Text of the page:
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Direct Variation - Concept

Teacher/Instructor Carl Horowitz
Carl Horowitz

University of Michigan
Runs his own tutoring company

Carl taught upper-level math in several schools and currently runs his own tutoring company. He bets that no one can beat his love for intensive outdoor activities!

We often use the term direct variation to describe a form of dependence of one variable on another. An equation that makes a line and crosses the origin is a form of direct variation, where the magnitude of x increases or decreases directly as y increases or decreases. Direct variation and inverse variation are used often in science when modeling activity, such as speed or velocity.

A direct variation is when you have a relationship between two variables and they are on the same level. What I mean by that is there's no, their variables aren't divided by anything they're just equal to each other varying by a constant okay.
We have right here two examples that hopefully look familiar to you. Circumference of a circle is equal to 2 pi times the radius. What this is saying is the circumference is directly related to the radius just changing by a factor of 2 pi. When a radius gets bigger so is their circumference, when the circumference gets bigger so does the radius. There's a direct relationship between these two okay? They're off by a little number the circumference is always 2 pi bigger than the radius. This 2 pi is called the constant of variation okay? No matter what the circle no matter what the radius no matter what the circumference this 2 pie will always be there it's constant for this entire relationship okay.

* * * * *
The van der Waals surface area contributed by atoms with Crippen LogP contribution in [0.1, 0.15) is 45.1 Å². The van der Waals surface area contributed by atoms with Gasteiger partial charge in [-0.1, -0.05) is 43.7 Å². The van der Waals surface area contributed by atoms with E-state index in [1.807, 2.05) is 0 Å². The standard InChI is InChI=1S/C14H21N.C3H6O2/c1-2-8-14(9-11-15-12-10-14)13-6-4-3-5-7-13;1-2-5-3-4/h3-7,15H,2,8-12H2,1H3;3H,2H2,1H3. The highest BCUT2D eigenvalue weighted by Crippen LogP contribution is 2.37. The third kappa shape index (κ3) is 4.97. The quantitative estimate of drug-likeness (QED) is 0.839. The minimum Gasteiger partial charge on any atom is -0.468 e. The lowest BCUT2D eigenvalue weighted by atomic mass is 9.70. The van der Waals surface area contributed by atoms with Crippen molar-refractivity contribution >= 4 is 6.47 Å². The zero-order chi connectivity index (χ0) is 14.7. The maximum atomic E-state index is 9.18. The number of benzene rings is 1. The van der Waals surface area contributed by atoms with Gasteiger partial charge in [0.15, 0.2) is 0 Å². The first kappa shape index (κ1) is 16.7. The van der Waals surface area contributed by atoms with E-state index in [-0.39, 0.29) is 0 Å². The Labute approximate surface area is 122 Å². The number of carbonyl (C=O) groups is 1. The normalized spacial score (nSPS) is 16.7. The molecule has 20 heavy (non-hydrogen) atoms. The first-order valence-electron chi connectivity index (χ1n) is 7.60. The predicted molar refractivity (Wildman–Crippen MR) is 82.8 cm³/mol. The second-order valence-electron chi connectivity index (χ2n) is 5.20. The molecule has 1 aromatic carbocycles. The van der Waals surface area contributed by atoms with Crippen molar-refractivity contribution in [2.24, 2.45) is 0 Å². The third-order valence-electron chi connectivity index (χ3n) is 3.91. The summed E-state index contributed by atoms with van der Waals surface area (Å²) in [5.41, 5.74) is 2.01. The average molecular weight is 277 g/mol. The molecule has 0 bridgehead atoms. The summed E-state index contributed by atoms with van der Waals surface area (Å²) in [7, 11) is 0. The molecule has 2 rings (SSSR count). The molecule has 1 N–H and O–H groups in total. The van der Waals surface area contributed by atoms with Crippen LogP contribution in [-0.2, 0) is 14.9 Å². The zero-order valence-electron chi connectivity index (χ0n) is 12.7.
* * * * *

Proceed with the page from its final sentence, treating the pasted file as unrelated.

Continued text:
Another example area of a circle is equal to pi r squared okay and this time the area is directly related to the radius squared, the radius gets bigger the area gets bigger, area gets bigger radius gets bigger there's a direct relationship between these two. This time our constant of variation is pi a little different than before but it's for every single area radius problem it's always going to be the same area is equal to pi r squared okay.
Let's look at another example of direct variation okay. This one is just into a hidden into a work problem. You work 10 hours and make a $150 okay. How much do you expect to make if you work for 12 hours. So just thinking about this logically, you work for 10 hours and make $150, how much do you make an hour? 150 you make divided by 10 means you make $15 an hour. You expect that to stay the same through out so you're always going to make $15 an hour this time you work 12 hours so you expect to make 12 hours of work times $15 which is just going to be $108. There's a direct relationship between the amount you work and the amount you get paid.

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